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The U.S. Cities Where It Takes the Longest to Be Able to Afford to Buy a Home

Metro areas in California look especially bleak in this analysis.

Flickr/Images Money

In places like San Francisco and Manhattan, housing prices have soared to record highs, pricing out large swaths of the middle class. But in parts of the Rustbelt and Sunbelt, home prices have still not fully recovered from the devastating effects of the Great Recession. With Americans set to spend nearly $10 trillion on housing over the next five years, the question remains: Where are we spending the most, especially when compared to our incomes, to purchase homes?

My Martin Prosperity Institute colleague Charlotta Mellander and I developed a simple metric that allows us to compare the burden of a home purchase across metro areas. We calculated the number of years’ worth of income, on average, it would take to buy a home in metros across the country. To do this, we compared data on the average estimate sale prices of homes in metro areas from Zillow to data on average incomes in those same metro areas for both families and singles from the U.S. Census.

It’s worth noting that our calculations look at the number of years of income it would take to pay for the purchase price of a home, and do not take on the added expense of mortgage interest, which would drive the cost—and number of years it would take to pay for a home—considerably higher. It's also worth noting that this doesn't take into account how most people purchase homes: by saving up a down payment. Instead, this metric is intended as a method of comparing the relative burden of purchasing a home by location.  

While exploring our maps and data, keep in mind the basic rule of thumb used by real estate agents and mortgage dealers around the country: The purchase price of a home should be roughly 2.6 times one’s income.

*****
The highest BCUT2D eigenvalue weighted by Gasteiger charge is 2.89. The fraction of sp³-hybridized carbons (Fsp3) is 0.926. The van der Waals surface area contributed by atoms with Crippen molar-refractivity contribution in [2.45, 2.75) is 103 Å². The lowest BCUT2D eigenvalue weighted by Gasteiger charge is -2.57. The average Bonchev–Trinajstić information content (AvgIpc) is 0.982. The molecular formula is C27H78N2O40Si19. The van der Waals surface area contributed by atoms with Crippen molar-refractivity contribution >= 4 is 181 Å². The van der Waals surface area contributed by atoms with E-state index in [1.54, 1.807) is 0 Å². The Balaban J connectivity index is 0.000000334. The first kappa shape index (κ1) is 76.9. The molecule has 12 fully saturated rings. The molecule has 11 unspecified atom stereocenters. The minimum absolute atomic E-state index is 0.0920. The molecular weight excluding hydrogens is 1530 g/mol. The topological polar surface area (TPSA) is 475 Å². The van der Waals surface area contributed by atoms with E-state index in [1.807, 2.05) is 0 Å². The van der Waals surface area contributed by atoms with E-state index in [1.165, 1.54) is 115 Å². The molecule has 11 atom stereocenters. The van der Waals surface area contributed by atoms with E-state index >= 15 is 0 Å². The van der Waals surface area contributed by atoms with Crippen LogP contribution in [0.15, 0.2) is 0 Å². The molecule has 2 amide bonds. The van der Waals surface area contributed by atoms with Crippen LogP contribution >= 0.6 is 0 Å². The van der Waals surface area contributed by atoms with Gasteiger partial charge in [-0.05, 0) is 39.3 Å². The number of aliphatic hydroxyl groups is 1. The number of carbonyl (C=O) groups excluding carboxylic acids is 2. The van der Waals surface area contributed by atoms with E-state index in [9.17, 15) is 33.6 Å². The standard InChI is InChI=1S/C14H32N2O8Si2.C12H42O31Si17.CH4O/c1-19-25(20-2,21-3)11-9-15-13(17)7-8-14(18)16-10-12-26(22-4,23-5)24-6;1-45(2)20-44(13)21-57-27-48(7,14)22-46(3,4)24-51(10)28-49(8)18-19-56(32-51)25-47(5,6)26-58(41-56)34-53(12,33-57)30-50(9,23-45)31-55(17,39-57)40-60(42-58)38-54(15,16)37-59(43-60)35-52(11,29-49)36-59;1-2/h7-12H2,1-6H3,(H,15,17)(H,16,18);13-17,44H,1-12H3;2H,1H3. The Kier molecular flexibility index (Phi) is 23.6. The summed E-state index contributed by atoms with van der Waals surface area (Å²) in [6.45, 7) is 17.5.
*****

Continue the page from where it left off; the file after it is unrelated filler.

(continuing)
The first map below, by our MPI colleague Isabel Ritchie, charts the number of years of income it would take for the average household to buy a home in metro areas across the country. The metros where households pay more of their income are in the deepest purple, while those where people pay the least are in light blue.

(Ritchie, MPI)

The metros where households have to devote the most years of income to housing are mostly on the West and East Coasts, in California, Washington State, Oregon and Arizona, and across the Boston-Washington corridor. Housing is also pricey in terms of years of income in college towns like Boulder, Colorado (5.3), Eugene, Oregon (4.9), Ithaca, New York (4.0), State College, Pennsylvania (3.8), and Ann Arbor, Michigan (3.8).

The table below lists the ten metros where housing costs the most in years of income. Nine of the ten are in California, the exception being Honolulu. In these locations, the price of a home is equivalent to about seven years of income. In the top three metros, the price of a home equals roughly nine years of income. Nearly six in ten of the metros where it takes more than five years’ of income to buy a home are in California.

Metros where it takes the most years of income to buy a home
Rank Metro

Years of Income to Buy a Home